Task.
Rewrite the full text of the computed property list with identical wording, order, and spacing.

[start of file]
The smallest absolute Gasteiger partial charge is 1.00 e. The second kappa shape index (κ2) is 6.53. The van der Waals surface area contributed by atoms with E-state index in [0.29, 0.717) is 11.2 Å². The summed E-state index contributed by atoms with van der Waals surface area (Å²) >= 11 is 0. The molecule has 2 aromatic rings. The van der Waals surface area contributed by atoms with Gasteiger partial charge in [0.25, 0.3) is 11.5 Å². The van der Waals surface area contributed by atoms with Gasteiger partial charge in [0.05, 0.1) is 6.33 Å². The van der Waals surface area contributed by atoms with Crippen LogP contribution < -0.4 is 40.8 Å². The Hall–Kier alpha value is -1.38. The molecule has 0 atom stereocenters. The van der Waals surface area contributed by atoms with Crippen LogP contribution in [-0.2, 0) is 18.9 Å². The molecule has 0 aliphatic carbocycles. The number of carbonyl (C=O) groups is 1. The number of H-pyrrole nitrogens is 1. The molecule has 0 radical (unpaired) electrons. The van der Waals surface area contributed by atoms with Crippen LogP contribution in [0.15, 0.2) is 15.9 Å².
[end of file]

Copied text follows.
The smallest absolute Gasteiger partial charge is 1.00 e. The second kappa shape index (κ2) is 6.53. The van der Waals surface area contributed by atoms with E-state index in [0.29, 0.717) is 11.2 Å². The summed E-state index contributed by atoms with van der Waals surface area (Å²) >= 11 is 0. The molecule has 2 aromatic rings. The van der Waals surface area contributed by atoms with Gasteiger partial charge in [0.25, 0.3) is 11.5 Å². The van der Waals surface area contributed by atoms with Gasteiger partial charge in [0.05, 0.1) is 6.33 Å². The van der Waals surface area contributed by atoms with Crippen LogP contribution < -0.4 is 40.8 Å². The Hall–Kier alpha value is -1.38. The molecule has 0 atom stereocenters. The van der Waals surface area contributed by atoms with Crippen LogP contribution in [-0.2, 0) is 18.9 Å². The molecule has 0 aliphatic carbocycles. The number of carbonyl (C=O) groups is 1. The number of H-pyrrole nitrogens is 1. The molecule has 0 radical (unpaired) electrons. The van der Waals surface area contributed by atoms with Crippen LogP contribution in [0.15, 0.2) is 15.9 Å².